In fact, I’ve only read the first four Outlander books by Diana Gabaldon, but I can safely say that pretty much anything involving Jamie and Claire is a top fangirl moment…
2. Not my daughter, you bitch
Ummm… Is there anything more badass than when Molly Weasley takes on Bellatrix Lestrange??? Both in the Harry Potter book and film, this scene always has a double effect on me: tears and goosebumps.
I love that J.K. Rowling gave us this fantastic scene where we’re shown just how absolutely fierce Molly is.
1. “I’d rather die on an adventure than live standing still.”
An adventure is certainly how I’d describe V.E. Schwab’s A Darker Shade of Magic trilogy. Arguably my favourite series in the last few years, there are wayyyyy too many fangirl moments to pick just one… But here are two of my favourite scenes…
“You look more ready to storm a city than seduce a man…” – sounds like an awesome dress-code to me!
“Aren’t you afraid of dying?” he asked Lila now.
She looked at him as if it were a strange question. And then she shook her head. “Death comes for everyone,” she said simply. “I’m not afraid of dying. But I am afraid of dying here.” She swept her hand over the room, the tavern, the city. “I’d rather die on an adventure than live standing still.” – Delilah Bard is basically a walking fangirl moment, in my humble opinion.
I’m curious, what are YOUR top fangirl moments in fantasy fiction? Why not share them in the comments below!
Helen Scheuerer is a YA fantasy author from Sydney, Australia. Heart of Mist is the first book in her high fantasy trilogy, The Oremere Chronicles. It explores themes of identity, belonging, loyalty, addiction, loss, and responsibility.
After writing literary fiction for a number of years, novels like Throne of Glass, Elantris, The Queen’s Poisoner and The Queen of the Tearling inspired Helen to return to her childhood love of fantasy.
Helen is also the Founding Editor of Writer’s Edit (www.writersedit.com), an online literary magazine and learning platform for emerging writers. It’s now one of the largest writers’ platforms in the world.
Helen’s love of writing and books led her to pursue a Bachelor of Creative Arts, majoring in Creative Writing at the University of Wollongong and a Masters of Publishing at the University of Sydney.
Helen now works as a freelance writer and editor, while she works on the second book in The Oremere Chronicles.
Helen will be featured in the Australian YA Bloggers September author spotlight, so keep your eyes open for that.
In 1988, Angelica Cross worked with a mortal detective to take down a werewolf pack who were feeding on children at a local school playground.
In 2008, the killings begin again, and Angelica is called in to work the case alongside her old partner’s nephew, who likes Angelica as much as she likes garlic.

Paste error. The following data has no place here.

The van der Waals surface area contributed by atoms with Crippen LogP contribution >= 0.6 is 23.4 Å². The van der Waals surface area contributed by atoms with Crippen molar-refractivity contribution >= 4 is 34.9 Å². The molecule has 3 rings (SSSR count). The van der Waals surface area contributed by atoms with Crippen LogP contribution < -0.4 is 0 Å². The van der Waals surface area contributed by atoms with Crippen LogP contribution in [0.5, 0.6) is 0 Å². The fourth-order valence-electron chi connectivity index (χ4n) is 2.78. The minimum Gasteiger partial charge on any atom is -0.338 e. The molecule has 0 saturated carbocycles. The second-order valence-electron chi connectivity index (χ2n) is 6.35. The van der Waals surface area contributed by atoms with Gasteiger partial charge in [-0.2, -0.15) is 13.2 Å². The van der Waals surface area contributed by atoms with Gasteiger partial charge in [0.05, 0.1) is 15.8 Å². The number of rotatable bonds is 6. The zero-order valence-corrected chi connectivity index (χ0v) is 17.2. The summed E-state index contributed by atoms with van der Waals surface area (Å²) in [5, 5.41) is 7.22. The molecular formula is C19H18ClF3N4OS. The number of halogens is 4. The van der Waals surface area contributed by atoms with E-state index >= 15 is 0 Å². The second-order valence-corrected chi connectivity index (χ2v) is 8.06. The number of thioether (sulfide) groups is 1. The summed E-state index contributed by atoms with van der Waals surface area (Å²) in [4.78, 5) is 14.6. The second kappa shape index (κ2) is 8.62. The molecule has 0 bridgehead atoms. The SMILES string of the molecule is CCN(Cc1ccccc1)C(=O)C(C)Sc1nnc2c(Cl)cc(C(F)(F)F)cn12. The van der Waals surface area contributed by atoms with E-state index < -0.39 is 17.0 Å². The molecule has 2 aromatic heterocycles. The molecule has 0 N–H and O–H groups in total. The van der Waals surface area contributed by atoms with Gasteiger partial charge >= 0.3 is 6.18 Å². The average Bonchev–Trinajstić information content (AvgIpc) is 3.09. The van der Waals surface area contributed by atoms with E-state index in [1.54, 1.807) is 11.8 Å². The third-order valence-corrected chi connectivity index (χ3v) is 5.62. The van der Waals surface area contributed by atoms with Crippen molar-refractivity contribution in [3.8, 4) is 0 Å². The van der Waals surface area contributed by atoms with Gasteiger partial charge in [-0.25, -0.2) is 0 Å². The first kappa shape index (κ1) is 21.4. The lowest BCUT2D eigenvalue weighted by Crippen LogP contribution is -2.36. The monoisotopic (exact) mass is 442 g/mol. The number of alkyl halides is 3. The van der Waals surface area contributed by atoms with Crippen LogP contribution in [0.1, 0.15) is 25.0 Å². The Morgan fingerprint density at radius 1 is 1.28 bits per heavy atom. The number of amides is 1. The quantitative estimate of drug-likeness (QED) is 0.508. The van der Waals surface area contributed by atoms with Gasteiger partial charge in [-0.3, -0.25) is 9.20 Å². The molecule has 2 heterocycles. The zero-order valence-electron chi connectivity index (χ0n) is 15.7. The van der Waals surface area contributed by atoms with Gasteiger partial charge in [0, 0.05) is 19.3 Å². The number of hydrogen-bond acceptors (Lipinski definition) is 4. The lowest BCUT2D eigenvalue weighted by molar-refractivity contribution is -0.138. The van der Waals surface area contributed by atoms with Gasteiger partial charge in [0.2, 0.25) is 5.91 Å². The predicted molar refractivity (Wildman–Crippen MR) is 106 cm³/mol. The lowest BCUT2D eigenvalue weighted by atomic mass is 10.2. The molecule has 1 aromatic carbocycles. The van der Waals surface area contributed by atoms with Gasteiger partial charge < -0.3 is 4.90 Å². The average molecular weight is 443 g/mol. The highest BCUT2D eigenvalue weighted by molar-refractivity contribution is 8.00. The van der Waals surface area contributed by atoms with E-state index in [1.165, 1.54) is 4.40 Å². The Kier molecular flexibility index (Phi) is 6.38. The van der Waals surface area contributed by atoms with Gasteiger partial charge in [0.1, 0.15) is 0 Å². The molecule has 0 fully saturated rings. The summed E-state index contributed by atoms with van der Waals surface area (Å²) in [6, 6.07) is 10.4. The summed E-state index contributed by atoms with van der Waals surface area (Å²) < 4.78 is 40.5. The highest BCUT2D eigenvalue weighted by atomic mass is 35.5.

They need to put their animosity behind them, before more people are murdered.
The Last Gambi by Om Swami
Genre: YA Coming of Age
Release Date: February 2017
Harper Element (Harper Collins)
Success by design is infinitely better than a win by chance. Vasu Bhatt is fourteen years old when a mysterious old man spots him at a chess tournament and offers to coach him, on two simple but strange conditions: he would not accompany his student to tournaments, and there was to be no digging into his past. Initially resentful, Vasu begins to gradually understand his master’s mettle.
Over eight years, master and student come to love and respect each other, but the two conditions remain unbroken – until Vasu confronts and provokes the old man. Meanwhile, their hard work and strategy pay off: Vasu qualifies for the world chess championship. But can he make it all the way without his master by his side?
Inspiring, moving and mercurial, The Last Gambit is a beautiful coming of age tale in a uniquely Indian context.
‘Do you know who the finest teacher is?’ he asked.
Ignoring my answer, he continued, ‘Experience is the greatest teacher, Vasu. Always replay your own games to see where you went wrong and what made you play the way you did. People don’t lose because they make mistakes, they do so because they repeat their mistakes. The first time, it’s not a loss but a learning.’
‘So, how do I avoid making mistakes?’
‘Just don’t repeat them,’ he said after coughing and clearing his throat. ‘Be it life or chess, that’s the only difference between a grandmaster and an amateur. An amateur expects to reach a different destination by walking the same path. He hopes for miracles or serendipities. A grandmaster, on the other hand, relies on his own effort and intelligence. He does not commit the same error twice.’